Monthly Archives: March 2011
There’s no doubt that our soil is an incredibly important part of our gardening success, and there’s a lot that you can learn from your soil by doing a couple of simple tests. You can also learn a lot just by going out, feeling your soil, and paying close attention to what you feel! Here are 4 simple tests you can do in your garden to get to know your soil better.
Simple Test #1:
Pick up a handful of moist soil and form it into a ball. (The soil shouldn’t be dry or muddy to do this test.) Then gently squeeze the ball of soil. If it crumbles gently, it is probably a loam soil. If it doesn’t crumble at all, it probably is some type of clay soil. If you can’t get it to form a ball, it is probably either very sandy or too dry for the test.
Simple Test #2:
Take your ball of soil and moisten it a little more if need be. Now try to flatten it into a soil “ribbon.” Can you make a ribbon? If so, estimate how long it is. The longer your ribbon, the more clay in your soil. A loam soil will form a very short ribbon or no ribbon at all. A sandy soil…well, you couldn’t even make a ball, right?
Simple Test #3:
Take your ribbon/ball of soil from the first two tests, and break off a small piece. Pour a little water into your hand and massage the soil into a muddy thin paste (almost watery). Feel the thin paste. Does it feel gritty? That’s sand. Does it feel sticky? That’s clay. Does it feel smooth (but not sticky)? That’s silt. Depending on how much you feel one characteristic, that indicates how much of each of those 3 components is in your soil.
Simple Test #4:
Take about 1 cup of your soil and put it in a quart jar. Add a teaspoon of granular dish detergent if you have some. Fill the jar about 3/4 full with water, and put on the lid. Now shake the jar thoroughly so there isn’t any soil on the bottom. Set the jar down and set a timer for 2 minutes. When the 2 minutes is up, measure the amount of sediment in the bottom of the jar with a ruler and write it down. After 2 hours, measure the amount of sediment again and record it. In 24-72 hours (whenever the water is mostly clear again), record the amount of sediment in the jar again.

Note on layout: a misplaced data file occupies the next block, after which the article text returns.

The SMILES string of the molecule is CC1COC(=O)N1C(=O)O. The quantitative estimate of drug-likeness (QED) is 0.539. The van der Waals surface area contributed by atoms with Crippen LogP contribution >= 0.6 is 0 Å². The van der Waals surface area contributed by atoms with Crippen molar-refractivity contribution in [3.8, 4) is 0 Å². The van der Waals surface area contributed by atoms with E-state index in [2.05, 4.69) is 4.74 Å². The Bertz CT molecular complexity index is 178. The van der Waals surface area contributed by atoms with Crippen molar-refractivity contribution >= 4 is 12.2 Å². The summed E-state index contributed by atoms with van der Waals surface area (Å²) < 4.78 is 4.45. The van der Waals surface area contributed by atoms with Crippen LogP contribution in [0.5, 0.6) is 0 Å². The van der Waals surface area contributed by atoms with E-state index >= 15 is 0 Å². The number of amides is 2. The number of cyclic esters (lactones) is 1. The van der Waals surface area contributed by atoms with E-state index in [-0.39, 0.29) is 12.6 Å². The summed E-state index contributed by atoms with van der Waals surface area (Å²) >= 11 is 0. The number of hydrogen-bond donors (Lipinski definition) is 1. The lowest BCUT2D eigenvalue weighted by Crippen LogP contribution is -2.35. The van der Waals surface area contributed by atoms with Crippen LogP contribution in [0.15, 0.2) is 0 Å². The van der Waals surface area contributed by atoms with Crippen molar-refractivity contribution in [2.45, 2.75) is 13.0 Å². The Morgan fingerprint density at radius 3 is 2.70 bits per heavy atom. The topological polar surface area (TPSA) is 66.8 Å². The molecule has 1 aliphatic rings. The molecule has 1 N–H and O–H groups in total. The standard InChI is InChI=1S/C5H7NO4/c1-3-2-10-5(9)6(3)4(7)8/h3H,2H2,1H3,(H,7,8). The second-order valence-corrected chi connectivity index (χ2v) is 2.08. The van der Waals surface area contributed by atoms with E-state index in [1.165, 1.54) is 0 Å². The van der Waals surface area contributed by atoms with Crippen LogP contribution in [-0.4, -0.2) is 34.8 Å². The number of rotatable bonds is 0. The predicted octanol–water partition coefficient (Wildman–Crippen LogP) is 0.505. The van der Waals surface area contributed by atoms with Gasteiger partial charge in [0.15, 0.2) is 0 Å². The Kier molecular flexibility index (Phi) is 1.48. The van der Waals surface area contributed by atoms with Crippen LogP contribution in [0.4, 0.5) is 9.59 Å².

The measurement you took after the first 2 minutes is the amount of sand in your soil. The amount of sediment that accumulated after 2 hours minus the first number is the amount of silt. The last measurement (minus the earlier measurements) is the amount of clay. Use those 3 numbers to calculate the relative percentage of sand, silt, and clay in your soil.
From there, you can plug your percentages into the Soil Texture Triangle to get an idea of what type of soil you have.
So why is it important to know what type of soil you have? What difference does it make if you have lots of sand, lots of silt, or lots of clay? You’ll have to check back next week to find out!
Today was the day that we planted the tomato and pepper seeds for the Demonstration Garden. Thanks to the Pepper Garden, there are LOTS of peppers this year.
16 varieties of peppers, 12 varieties of tomatoes, 132 pots, 8 flats, almost 5 cu. ft. of potting mix.
Step 2: Write out your labels and put them in the pots. We are using one label per pot this year. All the other systems always result in plants getting mixed up.
Step 3: Make small divots in the center of each pot (as deep as they need to be), and drop the seeds in. Cover the seeds gently and lightly.
Step 4: Water the trays gently several times to make sure that each pot gets thoroughly wet. (Sometimes it is easier to get the soil wet first, and then plant. That can make the seeds stick to your fingers though.)